The park celebrated not only Gosport's 1944 D-Day role in the Second World War, but its part in the 1982 Falklands Campaign.

Moving away from the waterfront, and up the High Street, I did my best to keep an open mind. But really there wasn't a lot to enthral me. Put it this way: if a good collection of discount shops is your ruling passion in life, then go to Gosport. The place had them all, and they seemed to be thriving. I saw, for instance, Poundland, Poundstretcher and Poundworld all in the space of a few yards. Peacocks and Shoe Zone? Check. Amusement arcade? Check. Betting shops? Check. You get the idea. I looked for Waitrose in vain. This said, the combined Library and Museum was a joy - a vibrant, interactive place to take your kids to, with a friendly café to boot. And I found a gallery, and the Local Records Office, which had a section devoted to the local geology, genuinely worth five minutes of anybody's time.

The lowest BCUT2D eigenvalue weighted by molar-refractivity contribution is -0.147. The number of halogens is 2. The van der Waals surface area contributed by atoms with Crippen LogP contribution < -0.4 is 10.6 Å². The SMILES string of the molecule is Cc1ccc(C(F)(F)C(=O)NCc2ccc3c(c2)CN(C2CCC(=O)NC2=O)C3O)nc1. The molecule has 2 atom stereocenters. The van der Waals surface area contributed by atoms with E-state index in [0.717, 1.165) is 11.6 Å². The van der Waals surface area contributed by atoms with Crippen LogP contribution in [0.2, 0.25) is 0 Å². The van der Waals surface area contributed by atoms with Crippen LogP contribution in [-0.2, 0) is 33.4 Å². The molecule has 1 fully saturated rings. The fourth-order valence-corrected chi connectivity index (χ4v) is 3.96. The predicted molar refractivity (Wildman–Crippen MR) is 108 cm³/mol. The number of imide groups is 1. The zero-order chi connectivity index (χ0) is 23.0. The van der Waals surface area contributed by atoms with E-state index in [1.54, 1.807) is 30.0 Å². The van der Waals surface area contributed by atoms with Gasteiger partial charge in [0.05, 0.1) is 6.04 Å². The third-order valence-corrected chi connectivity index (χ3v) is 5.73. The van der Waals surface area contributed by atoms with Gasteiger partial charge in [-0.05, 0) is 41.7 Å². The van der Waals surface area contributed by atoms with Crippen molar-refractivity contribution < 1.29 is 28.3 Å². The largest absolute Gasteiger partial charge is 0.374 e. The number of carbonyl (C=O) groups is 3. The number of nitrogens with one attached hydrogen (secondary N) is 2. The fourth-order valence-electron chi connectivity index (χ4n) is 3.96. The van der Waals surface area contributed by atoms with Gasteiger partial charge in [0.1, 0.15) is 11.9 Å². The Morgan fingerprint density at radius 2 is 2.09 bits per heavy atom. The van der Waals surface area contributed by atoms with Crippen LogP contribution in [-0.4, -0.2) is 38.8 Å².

A noticeboard caught my eye in the curiously-named Nat Gonella Square. It was about the man of that name. Nat Gonella (1908-1998) was a famous trad jazz bandleader, very influential in Britain, and for the last twenty-odd years of his life a resident of Gosport. See https://en.wikipedia.org/wiki/Nat_Gonella.

I wondered if there had ever been any other famous Gosport residents, but I didn't come across them. So having seen all of this, I next decided to tear myself away and recross the harbour on the ferry. It was time to forsake Gosport and really get to grips with historic Portsmouth! I have to say, the views from the ferry were abundantly worth the £2.30 return fare (that's £2,30 with a Senior Concession, mind you: young whippersnappers pay rather more).